Oklahoma Legislators Seek To Exclude Religious Schools From New School Choice Program

‘Oklahoma families should not have to exchange their religious freedom for their education,’ one Democratic lawmaker said.

Oral arguments are set for Tuesday morning after the state’s attorney general filed a lawsuit against the Oklahoma Statewide Virtual Charter School Board for approving a first-of-its-kind Catholic public charter school. pexels.com

As Oklahoma moves toward expanding educational opportunities for students, some Oklahomans are not happy about all the opportunities out there — particularly at religious institutions.

The 2022 re-election of Governor Stitt and the election of the new superintendent for public instruction, Ryan Walters, was viewed as a “mandate” for enacting school choice policies in the state, and proposals for universal school choice are already in motion.

In the state legislature, there are now two pending bills that propose education savings account programs for Oklahoma students — one more restrictive in student eligibility than the other. 

In their current states, both bills say that any participating private school “shall not be required to alter its creed, practices, admissions policy, or curriculum to accept payments.”

Yet Democrats are not on board, a conservative think tank at Oklahoma City, the Oklahoma Council of Public Affairs, has pointed out.

One Democrat in the state house, Andy Fugate, is attempting to introduce legislation that would prevent private schools from using “the state funds to provide religious instruction or religious activities.” In a statement, he said his bill “addresses the concerns of those who fear school indoctrination.”

Mr. Fugate’s bill would make optional all religious instruction and rituals for students at religious schools who pay for tuition with ESAs, as well as prevent faith-based consideration in the admissions process for schools that accept the state funds.

“Oklahoma families should not have to exchange their religious freedom for their education,” he added.

Mr. Fugate’s bill relies on a status-use distinction between public funding for religious institutions that the Supreme Court has rejected, most forcefully this past summer in Carson v. Makin

In Carson, the court ruled that Maine’s prohibition on the use of voucher funds at religious schools was tantamount to “discrimination against religion.”

Another Democratic lawmaker in Oklahoma has proposed legislation that would require schools receiving public money to operate  under “the same laws, rules, regulations, and mandates prescribed for public schools.”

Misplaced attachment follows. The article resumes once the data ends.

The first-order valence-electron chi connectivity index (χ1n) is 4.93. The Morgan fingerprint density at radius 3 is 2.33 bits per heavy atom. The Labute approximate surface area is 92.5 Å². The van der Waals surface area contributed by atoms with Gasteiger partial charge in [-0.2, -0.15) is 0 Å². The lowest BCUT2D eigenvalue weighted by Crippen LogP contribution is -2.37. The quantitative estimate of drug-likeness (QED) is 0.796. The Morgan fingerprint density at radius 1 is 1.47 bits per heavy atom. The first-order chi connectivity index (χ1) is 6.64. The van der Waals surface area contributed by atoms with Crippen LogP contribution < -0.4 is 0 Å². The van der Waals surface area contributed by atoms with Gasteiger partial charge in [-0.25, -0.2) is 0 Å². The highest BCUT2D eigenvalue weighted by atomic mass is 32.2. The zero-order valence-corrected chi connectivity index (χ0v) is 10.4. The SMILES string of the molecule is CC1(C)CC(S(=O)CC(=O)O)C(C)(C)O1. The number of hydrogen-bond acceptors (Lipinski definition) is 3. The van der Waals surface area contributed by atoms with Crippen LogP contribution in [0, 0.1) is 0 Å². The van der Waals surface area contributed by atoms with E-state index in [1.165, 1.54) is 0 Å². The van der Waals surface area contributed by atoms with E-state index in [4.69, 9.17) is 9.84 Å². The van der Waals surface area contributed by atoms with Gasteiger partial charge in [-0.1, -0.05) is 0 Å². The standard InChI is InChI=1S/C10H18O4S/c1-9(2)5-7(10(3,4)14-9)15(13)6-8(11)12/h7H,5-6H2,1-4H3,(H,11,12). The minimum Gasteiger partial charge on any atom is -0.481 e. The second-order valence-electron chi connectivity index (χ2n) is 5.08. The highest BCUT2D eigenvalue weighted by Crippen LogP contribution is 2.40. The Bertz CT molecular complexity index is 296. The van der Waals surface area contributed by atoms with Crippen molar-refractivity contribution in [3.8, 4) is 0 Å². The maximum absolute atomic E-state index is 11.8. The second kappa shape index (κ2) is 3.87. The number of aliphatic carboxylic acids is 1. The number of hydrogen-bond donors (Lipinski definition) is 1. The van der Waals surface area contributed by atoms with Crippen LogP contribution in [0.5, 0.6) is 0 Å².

The Oklahoma supreme court has ruled that voucher funds do not constitute public aid once in the hands of parents.

“When the parents and not the government are the ones determining which private school offers the best learning environment for their child, the circuit between government and religion is broken,” the justices said in 2016 in a ruling on whether vouchers for disabled students could be used at religious schools.

Meanwhile, the Sooner State made waves in December when its attorney general at the time, John O’Connor, green-lit the possibility of religious charters in an advisory opinion.

Oklahoma — like all states with charter schools — currently has a prohibition on licensing religious charter schools. Mr. O’Connor, however, wrote that such a prohibition likely violates the Constitution and should not be enforced.

The opinion has paved the way for what could be the first religious charter school in the country. The Archdiocese of Oklahoma City filed its application to operate a charter school Monday morning.

Yet Catholics in Oklahoma are not relying solely on the possibility of a Catholic charter school to advance their educational mission. The executive director of the Catholic Conference of Oklahoma, Brett Farley, said the group would be “heavily involved” in lobbying for ESAs in the state.

In an email to the Sun, Mr. Farley said he and his colleagues were “more or less agnostic” as to how to achieve their goal of universal school choice in Oklahoma.

The New York Sun

© 2024 The New York Sun Company, LLC. All rights reserved.

Use of this site constitutes acceptance of our Terms of Use and Privacy Policy. The material on this site is protected by copyright law and may not be reproduced, distributed, transmitted, cached or otherwise used.

The New York Sun

Sign in or  create a free account

By continuing you agree to our Privacy Policy and Terms of Use